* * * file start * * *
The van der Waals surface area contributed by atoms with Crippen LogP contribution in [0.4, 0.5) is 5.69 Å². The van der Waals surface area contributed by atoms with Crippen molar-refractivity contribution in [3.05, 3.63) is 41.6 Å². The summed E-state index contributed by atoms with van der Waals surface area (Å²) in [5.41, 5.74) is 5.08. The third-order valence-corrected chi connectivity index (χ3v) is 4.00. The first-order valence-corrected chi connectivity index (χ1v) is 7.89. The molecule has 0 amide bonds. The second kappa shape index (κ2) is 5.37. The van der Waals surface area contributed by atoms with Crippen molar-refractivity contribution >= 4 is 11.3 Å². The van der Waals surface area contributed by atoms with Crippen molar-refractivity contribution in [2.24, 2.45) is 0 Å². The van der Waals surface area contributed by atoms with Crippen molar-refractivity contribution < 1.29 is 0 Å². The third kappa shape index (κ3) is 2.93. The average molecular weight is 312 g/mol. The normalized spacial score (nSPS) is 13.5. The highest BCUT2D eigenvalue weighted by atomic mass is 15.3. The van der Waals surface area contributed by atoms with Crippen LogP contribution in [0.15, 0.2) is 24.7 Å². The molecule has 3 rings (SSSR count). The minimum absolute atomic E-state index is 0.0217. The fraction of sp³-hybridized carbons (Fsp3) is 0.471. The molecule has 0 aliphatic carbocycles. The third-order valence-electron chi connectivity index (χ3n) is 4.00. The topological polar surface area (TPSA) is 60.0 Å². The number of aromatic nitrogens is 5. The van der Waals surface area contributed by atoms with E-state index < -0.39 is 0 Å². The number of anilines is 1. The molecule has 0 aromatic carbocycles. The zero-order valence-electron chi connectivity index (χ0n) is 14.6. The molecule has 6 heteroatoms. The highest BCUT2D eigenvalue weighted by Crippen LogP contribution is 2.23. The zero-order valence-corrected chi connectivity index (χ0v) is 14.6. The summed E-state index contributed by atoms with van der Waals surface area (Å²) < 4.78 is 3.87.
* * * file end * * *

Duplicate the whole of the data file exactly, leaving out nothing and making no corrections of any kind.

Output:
The van der Waals surface area contributed by atoms with Crippen LogP contribution in [0.4, 0.5) is 5.69 Å². The van der Waals surface area contributed by atoms with Crippen molar-refractivity contribution in [3.05, 3.63) is 41.6 Å². The summed E-state index contributed by atoms with van der Waals surface area (Å²) in [5.41, 5.74) is 5.08. The third-order valence-corrected chi connectivity index (χ3v) is 4.00. The first-order valence-corrected chi connectivity index (χ1v) is 7.89. The molecule has 0 amide bonds. The second kappa shape index (κ2) is 5.37. The van der Waals surface area contributed by atoms with Crippen molar-refractivity contribution >= 4 is 11.3 Å². The van der Waals surface area contributed by atoms with Crippen molar-refractivity contribution in [2.24, 2.45) is 0 Å². The van der Waals surface area contributed by atoms with Crippen molar-refractivity contribution < 1.29 is 0 Å². The third kappa shape index (κ3) is 2.93. The average molecular weight is 312 g/mol. The normalized spacial score (nSPS) is 13.5. The highest BCUT2D eigenvalue weighted by atomic mass is 15.3. The van der Waals surface area contributed by atoms with Crippen LogP contribution in [0.15, 0.2) is 24.7 Å². The molecule has 3 rings (SSSR count). The minimum absolute atomic E-state index is 0.0217. The fraction of sp³-hybridized carbons (Fsp3) is 0.471. The molecule has 0 aliphatic carbocycles. The third-order valence-electron chi connectivity index (χ3n) is 4.00. The topological polar surface area (TPSA) is 60.0 Å². The number of aromatic nitrogens is 5. The van der Waals surface area contributed by atoms with E-state index < -0.39 is 0 Å². The number of anilines is 1. The molecule has 0 aromatic carbocycles. The zero-order valence-electron chi connectivity index (χ0n) is 14.6. The molecule has 6 heteroatoms. The highest BCUT2D eigenvalue weighted by Crippen LogP contribution is 2.23. The zero-order valence-corrected chi connectivity index (χ0v) is 14.6. The summed E-state index contributed by atoms with van der Waals surface area (Å²) < 4.78 is 3.87.